Last year I attended an Estate Gazette City Talks event where one of the panellists, a residential developer, expressed his view to a City Councillor co-panellist that he wanted to see politics taken out of the planning process.
Her response was that she believed the planning process was entirely political and suggested that if he couldn’t see that, he should perhaps consider another career.
Although this made good theatre (applause and gasps of surprise all round) it was also a reminder to me about how much of what we all do in property is increasingly under the spotlight of politicians and society more generally.
At a personal level I have always felt what we do to be part of the political landscape and increasingly so in recent years, particularly as my development business Cubex undertakes more mixed-use and residential development.
Here in Bristol we are trying something different. Working with LandAid, Bristol City Council, local charity Developing Health & Independence, Palmer Capital, Willmott Dixon and many of the consultants and contractors that have worked on our Finzels Reach development. We are looking to restore a dilapidated and empty property to provide 11 apartments for homeless young people.
This is being undertaken on a pro bono basis by everyone involved and is not tied in with any planning obligation or planning requirement attached to the development. It’s simply because we want to do something to tackle homelessness by using our collective professional planning, architectural, surveying and construction skills in a direct way, to connect with our wider communities and show that the property industry can be a force for good.
I’ve been delighted with the support and commitment that all the businesses involved have already given and committed to provide. In some ways I feel that I’ve tapped into a reservoir of collective goodwill that enlightened businesses have been storing up but struggling to find an outlet for. This is reassuring when only recently the regional director of a large construction company expressed to me a particularly unsympathetic view regarding the challenges society faces with homelessness.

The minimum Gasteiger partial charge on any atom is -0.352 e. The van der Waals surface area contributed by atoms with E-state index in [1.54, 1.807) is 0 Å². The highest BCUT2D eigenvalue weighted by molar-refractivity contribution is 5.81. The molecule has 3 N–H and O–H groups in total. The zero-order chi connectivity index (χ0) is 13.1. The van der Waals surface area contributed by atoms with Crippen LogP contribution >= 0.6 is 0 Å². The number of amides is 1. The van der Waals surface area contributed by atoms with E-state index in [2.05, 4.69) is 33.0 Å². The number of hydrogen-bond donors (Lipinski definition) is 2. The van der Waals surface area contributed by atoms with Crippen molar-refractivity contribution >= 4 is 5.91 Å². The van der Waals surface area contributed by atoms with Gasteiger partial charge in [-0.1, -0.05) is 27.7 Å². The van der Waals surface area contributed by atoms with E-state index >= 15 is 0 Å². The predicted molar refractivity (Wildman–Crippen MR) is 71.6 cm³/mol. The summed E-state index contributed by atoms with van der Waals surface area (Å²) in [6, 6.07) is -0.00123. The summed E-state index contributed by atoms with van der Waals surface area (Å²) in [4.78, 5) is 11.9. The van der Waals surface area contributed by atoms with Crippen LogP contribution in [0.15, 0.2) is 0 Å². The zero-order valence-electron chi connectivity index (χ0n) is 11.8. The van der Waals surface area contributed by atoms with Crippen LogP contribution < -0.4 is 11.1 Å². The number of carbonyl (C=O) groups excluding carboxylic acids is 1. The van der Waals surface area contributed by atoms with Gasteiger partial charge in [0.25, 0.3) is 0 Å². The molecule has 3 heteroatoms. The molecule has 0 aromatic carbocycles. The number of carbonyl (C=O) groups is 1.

My view is that all of us in the property industry have a long way to go to redress the suspicious and in some quarters negative light that we are seen in. The clear lack of affordable housing and the approach taken by some to see “what they can get away with” wrapped up in the context of huge bonuses detracts from the excellent work already undertaken by socially minded developers and charities with a property focus.
Time to do more
I would respectfully suggest that, generally speaking, I’m not sure if the wider property industry is doing enough to promote its efforts in this field outside the property bubble.
Discussion points around Grenfell, whether to build on greenfield sites, the drive for taller and more dense residential schemes, the lack of affordable housing, and unchecked growth on house prices in certain areas all help reinforce a picture of an industry (unreasonable, in my experience) focused on greed, taking shortcuts and doing the minimum.
EG readers know this is not the case in all quarters, which is why we should collectively all look to do more, invest further in CSR programmes and engage with our communities directly or with charities such as LandAid to show that we embrace the politics of property and have risen to the challenge.
Author: Gavin Bridge, Cubex Land
Link to article: https://bit.ly/2HcIiIg